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Watercolor-Just-Got-Easier
January 06, 2009
Hi

WATERCOLOR PAINTING JUST GOT EASIER FOR YOU

NO MORE TIME WASTING WITH TRIAL AND ERROR

SUPRISE YOUR CLOSE ONE'S WHEN THEY SEE YOUR PAINTINGS

IF YOU THINK YOU CAN PAINT OR IF YOU THINK YOU CANNOT PAINT YOU ARE RIGHT.

YOU CAN LEARN TO PAINT BEAUTIFUL WATERCOLORS.

TREES

This is an easy way to "indicate" this is a tree.

A symbol if you like.

Not the best way if you want to make a tree a leading major element of your painting.

This is just for a background tree telling the viewer "hello I am a tree" but not a very important element.

Greatly enlarged for this example.    

FIG 1

Draw in tree trunk etc.

Paint with clean water.

While it is still wet, drop in on the left side color, your choice about one quarter (1/4) of the drawn width of trunk.  TIP:  , let the painted edge run into wet three quarters (3/4).  If this runs too far (like this one did) try tipping it in the opposite direction (running paint back towards area painted first on left side).

Just realized why this bombed out (thought it was Holiday Hangover).

Guess What?

Painted on Hot Press paper.  Painted the demo also on Hot Press, no wonder could not get any texture on water or rocks.

Paper is too smooth to form textures.

Big mistake- - Jim.

Better choice would have been Cold Press or Rough Paper.

FIG  2 

 

Trunks, limbs, branches and twigs should be semi straight lines.  Draw a short distance and change direction, look very carefully at   Note no twigs  were painted in this Fig , If you want a dead looking tree no twigs , live looking add twigs.

FIG 4

 

 

Now look at  Fig 3

 

- do not draw or paint, trunks, limbs, branches and twigs with "Female Curves."

 

The trunk and limbs etc., should be straight, angular shapes or lines as opposed to curved trunks, limbs, that you may well see in real life.  Don't copy nature here.

The trunk retains it's same thickness along it's run until a limb comes off it.  After this point, the trunk is less thick than it started out.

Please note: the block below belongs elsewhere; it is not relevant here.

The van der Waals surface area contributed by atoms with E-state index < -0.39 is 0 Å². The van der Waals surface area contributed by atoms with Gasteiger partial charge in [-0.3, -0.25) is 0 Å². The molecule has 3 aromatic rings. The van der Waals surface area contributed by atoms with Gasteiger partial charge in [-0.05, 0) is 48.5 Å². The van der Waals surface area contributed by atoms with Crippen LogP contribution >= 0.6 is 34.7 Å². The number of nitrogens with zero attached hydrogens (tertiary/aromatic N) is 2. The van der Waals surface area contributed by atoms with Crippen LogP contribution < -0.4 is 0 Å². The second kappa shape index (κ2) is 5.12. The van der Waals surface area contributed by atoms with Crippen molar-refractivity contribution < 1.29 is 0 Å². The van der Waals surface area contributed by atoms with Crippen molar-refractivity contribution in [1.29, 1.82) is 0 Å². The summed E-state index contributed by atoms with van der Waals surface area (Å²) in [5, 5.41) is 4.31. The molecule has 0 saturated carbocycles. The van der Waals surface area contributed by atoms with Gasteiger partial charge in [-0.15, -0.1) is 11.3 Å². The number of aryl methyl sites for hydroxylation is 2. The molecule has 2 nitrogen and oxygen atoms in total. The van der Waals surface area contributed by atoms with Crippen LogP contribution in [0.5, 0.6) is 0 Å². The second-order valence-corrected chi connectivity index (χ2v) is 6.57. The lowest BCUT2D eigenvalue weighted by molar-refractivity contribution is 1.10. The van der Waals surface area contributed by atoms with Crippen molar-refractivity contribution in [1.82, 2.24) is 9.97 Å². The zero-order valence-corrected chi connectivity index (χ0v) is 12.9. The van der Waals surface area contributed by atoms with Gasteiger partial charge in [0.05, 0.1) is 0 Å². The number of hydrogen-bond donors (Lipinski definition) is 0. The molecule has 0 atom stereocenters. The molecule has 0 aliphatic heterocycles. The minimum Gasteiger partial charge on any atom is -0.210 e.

This idea is repeated as each limb leaving the trunk until there is no trunk left.  See FIG 4

 

Now think of the limbs, branches also going through the same process.

Limb stays same thickness until branch comes off it, thickness is then reduced, branch same as above.

Note no twigs shown, but a tree will look dead if you don't.

Painting a particular species of hardwood is simply done by varying this standard idea for a tree.

Oak trees have twists and turns making trunk, limbs and branches twisting shapes.

Eucalyptus has graceful limbs.

Young trees sometimes have no limbs going directly from trunk to branches.

Demo

STEP  1

 

Light Gray uneven wash over the background.  Dry it.

STEP  2

Using same Gray with touch of Burnt Sienna paint in background trees , the very thin distant ones.  With a tissue blot out parts of the trunk middle giving the impression of mist or fog.

Step  3

 

Paint in two dark trees in center, using Burnt Sienna and Paynes Gray.  Mop up parts with dry brush.  Dry it.

STEP 4

 

Painted the three larger trunks - started with carefully covering the trunk with plain water.  As described in Fig1.

Next came the Purple Blue Mexican Sage Bushes .  Some close up, some in background.

Next the rocks, at this point I realized "oops" could not get texture Hot Press Paper very smooth surface.  Cold Press Paper or Rough would have been ideal, but press on, painted the best this paper would allow.

Painted rocks one at a time.

Mixture - Burnt Sienna plus Ultra Marine Blue.  Don't mix together in the palette, mix on paper.

Whilst still wet, take hand and rub in the knuckle of your fingers.  Then, take a razor blade or similar item, bladed knife maybe, and scrape out some lights.  Dry them,then detail with small brush.